Perkins On Assurance as Belonging to the Essence of True Faith

True faith is both an infallible assurance, and a particular assurance of the remission of sins, and of life everlasting. And therefore by this faith, a man may be certainly and particularly assured of the remission of sins, and life everlasting...

Paul says of Abraham that he did not doubt the promise of God through unbelief, but was strengthened in faith, and gave glory to God being fully assured, that he which promised was able to do it, where I observe first that doubting is made a fruit of unbelief. Therefore, infallible certainty and assurance, being contrary to doubting, must proceed from true faith, considering that contrary effects come of contrary causes, and contrary causes produce contrary effects.

Second, I note, that the strength of Abraham's faith, did stand in fullness of assurance; for the text says, he was strengthened in the faith, being fully assured. And again, Heb 11:1, true saving faith is said to be the ground and substance of things hoped for, and the evidence or demonstration of thing that are not seen. But faith can be no ground or evidence of things, unless it be for nature certainty itself...

That saving faith is a particular assurance is proved by this, that the property of faith is to apprehend and apply the promise, and the thing promised, Christ with his benefits...In these words, to believe in Christ, and to receive Christ, are put for one and the same thing. Now to receive Christ, is to apprehend and apply him with all his benefits unto ourselves, as he is offered in the promises of the gospel. William Perkins, The Workes: A Reformed Catholike, Vol. I (John Legatt: London, 1616) 564.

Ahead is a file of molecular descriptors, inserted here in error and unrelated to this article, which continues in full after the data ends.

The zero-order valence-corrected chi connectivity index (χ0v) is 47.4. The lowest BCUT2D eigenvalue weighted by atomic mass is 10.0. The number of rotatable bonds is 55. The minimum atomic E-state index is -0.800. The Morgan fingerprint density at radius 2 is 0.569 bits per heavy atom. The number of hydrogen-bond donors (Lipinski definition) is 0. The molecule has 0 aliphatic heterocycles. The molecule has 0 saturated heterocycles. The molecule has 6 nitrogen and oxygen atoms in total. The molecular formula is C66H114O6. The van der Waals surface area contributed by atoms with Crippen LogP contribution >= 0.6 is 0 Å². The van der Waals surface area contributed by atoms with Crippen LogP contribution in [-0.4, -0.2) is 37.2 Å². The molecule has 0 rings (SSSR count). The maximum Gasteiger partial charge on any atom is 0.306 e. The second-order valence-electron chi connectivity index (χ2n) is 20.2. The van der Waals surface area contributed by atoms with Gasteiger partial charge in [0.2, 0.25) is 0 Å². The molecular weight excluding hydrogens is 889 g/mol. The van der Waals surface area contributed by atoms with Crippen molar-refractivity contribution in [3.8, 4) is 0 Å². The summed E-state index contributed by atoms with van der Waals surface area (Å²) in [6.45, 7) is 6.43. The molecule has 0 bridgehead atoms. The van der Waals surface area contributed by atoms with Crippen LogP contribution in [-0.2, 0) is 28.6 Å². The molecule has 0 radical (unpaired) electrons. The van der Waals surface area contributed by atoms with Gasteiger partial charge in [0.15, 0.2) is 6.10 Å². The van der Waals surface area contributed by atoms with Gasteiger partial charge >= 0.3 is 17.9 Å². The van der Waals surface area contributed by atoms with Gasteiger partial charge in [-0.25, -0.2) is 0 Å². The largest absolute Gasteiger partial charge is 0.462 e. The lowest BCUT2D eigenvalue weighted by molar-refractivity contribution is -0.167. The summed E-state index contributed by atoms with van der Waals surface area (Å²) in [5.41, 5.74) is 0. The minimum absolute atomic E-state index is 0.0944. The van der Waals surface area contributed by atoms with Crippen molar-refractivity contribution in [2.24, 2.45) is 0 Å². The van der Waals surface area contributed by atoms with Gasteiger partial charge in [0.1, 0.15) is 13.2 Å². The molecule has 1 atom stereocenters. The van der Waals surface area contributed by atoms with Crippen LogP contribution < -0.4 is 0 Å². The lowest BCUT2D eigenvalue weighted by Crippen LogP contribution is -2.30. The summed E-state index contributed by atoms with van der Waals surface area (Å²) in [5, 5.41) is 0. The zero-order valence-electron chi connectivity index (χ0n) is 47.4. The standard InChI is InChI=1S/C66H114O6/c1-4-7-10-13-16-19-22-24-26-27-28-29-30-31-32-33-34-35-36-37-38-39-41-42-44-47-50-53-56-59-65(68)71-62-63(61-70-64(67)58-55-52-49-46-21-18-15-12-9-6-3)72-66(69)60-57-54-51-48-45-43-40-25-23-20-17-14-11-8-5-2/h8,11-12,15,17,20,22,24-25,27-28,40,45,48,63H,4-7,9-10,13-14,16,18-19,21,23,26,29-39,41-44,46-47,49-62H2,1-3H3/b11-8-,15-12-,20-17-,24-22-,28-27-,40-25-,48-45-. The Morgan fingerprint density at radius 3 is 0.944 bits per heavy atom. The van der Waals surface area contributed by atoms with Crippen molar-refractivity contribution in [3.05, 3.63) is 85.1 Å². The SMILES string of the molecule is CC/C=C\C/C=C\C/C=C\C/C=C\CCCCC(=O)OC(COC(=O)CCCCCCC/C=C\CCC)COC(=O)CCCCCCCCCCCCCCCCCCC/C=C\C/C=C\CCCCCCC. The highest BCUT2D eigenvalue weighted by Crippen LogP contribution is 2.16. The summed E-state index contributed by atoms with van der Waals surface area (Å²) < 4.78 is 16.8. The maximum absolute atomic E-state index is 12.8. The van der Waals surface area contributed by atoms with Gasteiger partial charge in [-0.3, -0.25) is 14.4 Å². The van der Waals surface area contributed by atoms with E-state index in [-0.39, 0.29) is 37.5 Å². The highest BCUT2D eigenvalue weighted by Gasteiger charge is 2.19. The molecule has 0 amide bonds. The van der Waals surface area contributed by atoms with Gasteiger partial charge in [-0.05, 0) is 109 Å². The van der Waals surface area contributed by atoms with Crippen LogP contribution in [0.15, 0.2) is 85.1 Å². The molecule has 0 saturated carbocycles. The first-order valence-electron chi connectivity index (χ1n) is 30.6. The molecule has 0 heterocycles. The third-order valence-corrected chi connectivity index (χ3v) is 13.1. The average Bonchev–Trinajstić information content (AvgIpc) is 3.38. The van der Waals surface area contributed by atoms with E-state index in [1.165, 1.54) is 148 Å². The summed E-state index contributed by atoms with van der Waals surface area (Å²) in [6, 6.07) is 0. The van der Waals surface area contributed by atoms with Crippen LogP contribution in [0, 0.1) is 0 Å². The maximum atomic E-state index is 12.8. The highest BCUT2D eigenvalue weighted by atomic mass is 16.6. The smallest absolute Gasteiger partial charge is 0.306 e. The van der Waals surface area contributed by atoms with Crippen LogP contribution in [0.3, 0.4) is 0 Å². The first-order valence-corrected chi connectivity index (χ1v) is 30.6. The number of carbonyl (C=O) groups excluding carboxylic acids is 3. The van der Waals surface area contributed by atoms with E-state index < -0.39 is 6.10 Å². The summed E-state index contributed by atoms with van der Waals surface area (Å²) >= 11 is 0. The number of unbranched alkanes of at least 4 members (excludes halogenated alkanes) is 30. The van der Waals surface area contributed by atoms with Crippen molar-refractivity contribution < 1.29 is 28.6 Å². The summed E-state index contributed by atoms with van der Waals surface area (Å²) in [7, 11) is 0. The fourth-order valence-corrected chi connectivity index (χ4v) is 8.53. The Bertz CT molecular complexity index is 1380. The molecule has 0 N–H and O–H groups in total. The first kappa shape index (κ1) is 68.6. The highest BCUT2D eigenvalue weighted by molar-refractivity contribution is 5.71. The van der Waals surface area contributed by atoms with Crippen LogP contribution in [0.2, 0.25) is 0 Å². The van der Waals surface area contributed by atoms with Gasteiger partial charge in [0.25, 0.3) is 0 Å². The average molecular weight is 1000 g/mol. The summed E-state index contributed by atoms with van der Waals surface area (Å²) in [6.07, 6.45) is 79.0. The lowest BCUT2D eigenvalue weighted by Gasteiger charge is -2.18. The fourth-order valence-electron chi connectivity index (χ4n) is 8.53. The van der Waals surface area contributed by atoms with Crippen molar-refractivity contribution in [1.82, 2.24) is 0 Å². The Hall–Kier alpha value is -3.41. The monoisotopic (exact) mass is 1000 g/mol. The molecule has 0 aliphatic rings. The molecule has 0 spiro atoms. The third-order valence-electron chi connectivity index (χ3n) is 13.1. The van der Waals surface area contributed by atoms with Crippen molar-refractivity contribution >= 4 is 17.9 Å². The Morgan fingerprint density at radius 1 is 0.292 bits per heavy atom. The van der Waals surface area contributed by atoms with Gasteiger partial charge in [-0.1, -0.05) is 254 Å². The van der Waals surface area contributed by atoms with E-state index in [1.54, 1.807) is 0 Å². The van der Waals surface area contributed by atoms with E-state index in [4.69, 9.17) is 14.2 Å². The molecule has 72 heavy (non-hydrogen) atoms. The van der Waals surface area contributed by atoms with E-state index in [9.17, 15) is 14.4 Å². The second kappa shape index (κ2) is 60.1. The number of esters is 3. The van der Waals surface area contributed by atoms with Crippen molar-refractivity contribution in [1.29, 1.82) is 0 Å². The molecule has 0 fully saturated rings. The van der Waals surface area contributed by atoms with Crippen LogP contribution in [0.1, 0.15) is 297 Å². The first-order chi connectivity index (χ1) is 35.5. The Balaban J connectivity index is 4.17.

1. I think one of the most tragic things I have seen in reformed christians is when they, who of all people should know better, decide that its better to "err on the side of caution" when it comes to the matter of assurance. True story: One man told me that between being over-assured and under-assured of salvation, over-assurance was more dangerous.

    First of all, its a vague comparison if you don't describe what you mean. Second, some imply by that comparison that failure to find assurance is somehow "safe." And yet, does faith even exist if one fails to believe they can be assured of salvation.

    Yes, we've seen these people abstain from the Lord's Supper even after professing Christ and being warned against denying Him. Yet, they deny him and disassociate with him by these actions.

    I think I've ranted enough.

  2. Hi Mark, I have lots of thoughts on this. I've had the same experiences as you. I was just told by someone that gospel preaching should be rare to ensure that the new birth has "really" occured. In other words, the way to really have assurance is to punch so hard with the law to force some internal experience of regeneration, or to keep people from coming to Christ at all. When faith an assurance are divorced like this, you never really can be sure. You become so morbidly introspective that you forget God sent his son to do something apart from you to be saved from your sins. I think I've ranted enough too. Thanks for the comments.

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